Strong Wind Gusts

The strongest measured wind gust was 139 kph (75 kt) at Taree on 4/3/99. The strongest estimated wind gust was approximately 130 km/h (70 kt) at Boggabri on 30/1/99.

Heavy Rainfall & Flash Flooding

We had a number of heavy rain and flash flood events around the State with one of the heaviest being 70 mm falling in 20 minutes at Loomberah on the North West Slopes on 8/12/98. On 24/1/99, 88mm in 60minutes was recorded at Little Bay, near Sydney Airport.

Tornadoes

A tornado occurred in the Willow Tree area on 27 July 1998. Apart from a few funnel clouds being reported, no tornado events were logged during the season. However, this does not mean that none occurred.

Crossword

Why not have a go at our May crossword. You’ll find many of the answers within the pages of your Storm Spotters Handbook. For those who want to have a peek, the solution can be found at the bottom of this page.

xword.gif (7564 bytes)

 

 

 

 

 

 

 

 

 

 

 

Across

1. The coldest season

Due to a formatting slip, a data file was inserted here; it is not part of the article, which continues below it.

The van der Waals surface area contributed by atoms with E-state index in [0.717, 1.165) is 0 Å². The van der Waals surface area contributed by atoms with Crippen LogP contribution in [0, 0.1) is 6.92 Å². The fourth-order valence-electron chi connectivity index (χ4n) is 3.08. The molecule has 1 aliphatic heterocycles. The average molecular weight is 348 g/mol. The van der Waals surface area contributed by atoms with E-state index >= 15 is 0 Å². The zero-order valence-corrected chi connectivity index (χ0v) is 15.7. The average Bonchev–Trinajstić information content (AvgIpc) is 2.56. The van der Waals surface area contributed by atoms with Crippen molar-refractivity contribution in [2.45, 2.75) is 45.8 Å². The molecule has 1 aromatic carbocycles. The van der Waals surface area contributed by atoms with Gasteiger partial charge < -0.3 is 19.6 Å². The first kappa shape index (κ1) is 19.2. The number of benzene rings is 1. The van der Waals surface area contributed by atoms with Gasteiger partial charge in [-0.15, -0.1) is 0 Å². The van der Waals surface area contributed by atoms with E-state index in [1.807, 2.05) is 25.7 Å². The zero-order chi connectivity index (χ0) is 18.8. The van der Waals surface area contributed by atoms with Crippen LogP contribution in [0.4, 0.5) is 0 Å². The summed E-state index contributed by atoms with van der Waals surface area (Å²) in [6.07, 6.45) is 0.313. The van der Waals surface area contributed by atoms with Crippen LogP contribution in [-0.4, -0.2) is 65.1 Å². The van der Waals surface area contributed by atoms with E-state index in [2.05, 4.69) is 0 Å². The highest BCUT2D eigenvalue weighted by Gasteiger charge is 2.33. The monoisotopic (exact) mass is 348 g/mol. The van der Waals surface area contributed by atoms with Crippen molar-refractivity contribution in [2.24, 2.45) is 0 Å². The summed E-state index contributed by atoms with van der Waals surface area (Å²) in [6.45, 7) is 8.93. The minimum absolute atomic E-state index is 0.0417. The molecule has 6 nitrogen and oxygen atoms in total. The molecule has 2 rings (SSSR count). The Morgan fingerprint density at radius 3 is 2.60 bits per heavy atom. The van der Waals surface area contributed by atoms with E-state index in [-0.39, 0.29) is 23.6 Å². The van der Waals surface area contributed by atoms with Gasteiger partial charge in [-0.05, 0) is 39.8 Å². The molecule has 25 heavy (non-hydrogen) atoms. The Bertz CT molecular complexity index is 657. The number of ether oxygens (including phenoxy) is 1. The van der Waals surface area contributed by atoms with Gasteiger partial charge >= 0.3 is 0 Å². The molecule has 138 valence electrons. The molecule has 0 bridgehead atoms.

3. The Bureau’s primary provider of severe storm reports

6. A short burst of wind from the base of a storm

8. Damage scale used to estimate the severity of tornadoes

9. Rounded pouches sometimes protruding from the base of a thunderstorm’s anvil

10. Central core of a tropical cyclone characterised by light winds

11. Tornadoes, gustnadoes, dust devils and waterspouts are all examples of these

13. Precipitation characterised by its steady, continuous nature

15. The nursery rhyme character who fell in puddle right up to his middle

16. These can sometimes be seen extending out from a wall cloud

19. The wall cloud is the organised, circular ……. of the cloud base beneath a storm

21. The change in wind through different levels in the atmosphere

22. Muggy

23. The most common hail size reported- Golf …..

24. The part of the storm where moisture in the updraft condenses to produce precipitation

Down

2. This is often seen in the cloud base of supercell thunderstorms

3. The time of day when the sun drops below the horizon

4. Weather phenomenon associated with cumulonimbus clouds

5. December-February

7. This should be the primary concern of severe thunderstorm spotters

11. Rain falling from the base of a cloud which evaporates before reaching the ground

12. The warm, moist air moving into a storm

14. Water drops deposited overnight on leaves following condensation of moist air

16. The …….. updraft severe thunderstorm is characterised by its short lifetime

17. Visible indicator that the atmosphere has reached saturation at a particular level

18. Large …. is one of the criteria used to define a severe thunderstorm in NSW

20. The type of warning issued if the wind speed is expected to to exceed 33 knots but not reach 48 knots.

 

whatto.jpg (4133 bytes)